View Full Version : Cargo Fires

10th May 2004, 10:35
Just interested to know what people's thoughts are re: Cargo fires and subsequent actions after landing.

Is it preferable to evacuate immediately, wait for stairs etc to be made available (assuming this is done quickly), ask for fire services to visually verify the status of the fire, the list goes on.

The assumptions are that:

a) the compartment in class C i.e. sealed
b) the cargo fire protection has been activated in-flight
c) the cargo fire warning system is a smoke detector type and therefore there is no method to verify the fire is extinguished without opening the compartment and venting the smoke.

I am just interested to hear your varying philosophies and/or company policies concerning the decision to evacuate.

Thanks in advance.

10th May 2004, 19:09

11th May 2004, 04:08
Thanks for the link, very interesting stuff. Unfortunately no reference to after landing actions/ evacuation though.

Look forward to more thoughts.


11th May 2004, 16:22

12th May 2004, 15:50
I know a case which happened a few years ago in a company where the cargo fire warning came on during cruise, the fire extinguisher was triggered and the warning did not disappear. The crew continued to their destination because it was the closest airport anyway. A full evacuation was done and after the cargo door was opened...big surprise...false warning!
When you are not able to determine if the fire is out it sometimes seems to mee you can do whatever you want do you will have to talk to your chiefpilot afterwards anyway..... Especially in the mentioned case above where the airplane was a turboprop. No slides are installed and people have to jump out and can get hurt. Using the stairs could be a good choice but in case the fire is still on the crew would be blamed in the incident report to have acted in a reckless way. So for safety reason it is always reasonable to perform a full evacuation procedure.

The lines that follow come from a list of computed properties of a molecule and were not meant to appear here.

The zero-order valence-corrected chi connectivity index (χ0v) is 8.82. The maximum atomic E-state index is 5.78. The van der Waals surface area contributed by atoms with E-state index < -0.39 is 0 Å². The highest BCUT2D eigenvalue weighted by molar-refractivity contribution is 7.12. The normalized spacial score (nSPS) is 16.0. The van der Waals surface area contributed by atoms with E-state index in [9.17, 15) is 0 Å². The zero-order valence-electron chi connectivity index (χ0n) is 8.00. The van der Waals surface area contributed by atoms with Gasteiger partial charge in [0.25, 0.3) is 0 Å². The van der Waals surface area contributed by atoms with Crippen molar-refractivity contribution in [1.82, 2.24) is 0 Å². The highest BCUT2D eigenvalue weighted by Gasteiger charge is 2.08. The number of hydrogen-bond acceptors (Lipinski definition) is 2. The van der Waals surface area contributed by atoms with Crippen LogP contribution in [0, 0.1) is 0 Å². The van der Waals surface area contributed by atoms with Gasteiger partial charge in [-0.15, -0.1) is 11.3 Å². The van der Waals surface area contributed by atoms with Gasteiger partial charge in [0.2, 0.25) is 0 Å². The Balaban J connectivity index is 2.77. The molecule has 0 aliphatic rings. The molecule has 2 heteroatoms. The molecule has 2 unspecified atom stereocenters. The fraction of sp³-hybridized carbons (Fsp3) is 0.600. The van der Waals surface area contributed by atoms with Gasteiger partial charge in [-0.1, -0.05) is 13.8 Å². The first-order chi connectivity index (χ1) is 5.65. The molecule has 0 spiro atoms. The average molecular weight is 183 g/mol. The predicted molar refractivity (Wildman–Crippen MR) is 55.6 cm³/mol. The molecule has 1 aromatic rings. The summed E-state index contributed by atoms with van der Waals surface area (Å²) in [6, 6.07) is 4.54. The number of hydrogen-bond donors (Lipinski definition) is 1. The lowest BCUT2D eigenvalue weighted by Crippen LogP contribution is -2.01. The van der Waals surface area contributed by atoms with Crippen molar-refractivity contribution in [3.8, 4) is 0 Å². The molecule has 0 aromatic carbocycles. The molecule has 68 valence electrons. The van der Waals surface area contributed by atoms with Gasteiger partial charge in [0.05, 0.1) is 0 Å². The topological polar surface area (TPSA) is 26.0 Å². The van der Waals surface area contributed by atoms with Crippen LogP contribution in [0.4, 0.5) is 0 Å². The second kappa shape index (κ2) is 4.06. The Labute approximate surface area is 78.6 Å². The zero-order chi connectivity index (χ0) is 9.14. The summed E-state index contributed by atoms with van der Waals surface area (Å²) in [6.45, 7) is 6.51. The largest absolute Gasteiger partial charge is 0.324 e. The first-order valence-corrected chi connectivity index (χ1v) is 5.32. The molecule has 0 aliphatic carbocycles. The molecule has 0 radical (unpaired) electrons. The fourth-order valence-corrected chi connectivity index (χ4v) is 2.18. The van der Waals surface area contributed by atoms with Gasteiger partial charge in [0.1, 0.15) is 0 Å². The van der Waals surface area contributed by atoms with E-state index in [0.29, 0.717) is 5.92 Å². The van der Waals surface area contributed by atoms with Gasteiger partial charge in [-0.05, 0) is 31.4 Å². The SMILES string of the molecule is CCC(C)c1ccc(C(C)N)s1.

13th May 2004, 01:25
"When you are not able to determine if the fire is out it sometimes seems to mee you can do whatever you want do you will have to talk to your chiefpilot afterwards anyway"

For the operation I am with, after any incident, or after any declaration of an emergency, we must speak with our Chief Pilot. If he is not available, we have a pilot Duty Officer who we must contact.

The idea is to have the "team" decide if it's prudent to continue with the flying for that day (also avoids blind-siding the C.P. the next day). This might prevent flying while distracted...and it is said one might not realize that you might think back about what happened while working the next leg. It also might (just maybe) appease the government agency should they later look into why you flew more that day.

13th May 2004, 08:57
I totally agree with you, None. That is the way it should be! In the company I mentioned above the captain was blamed afterwards for having harmed the company on purpose! There are always different ways of looking at it, at least for some people. But this is another story....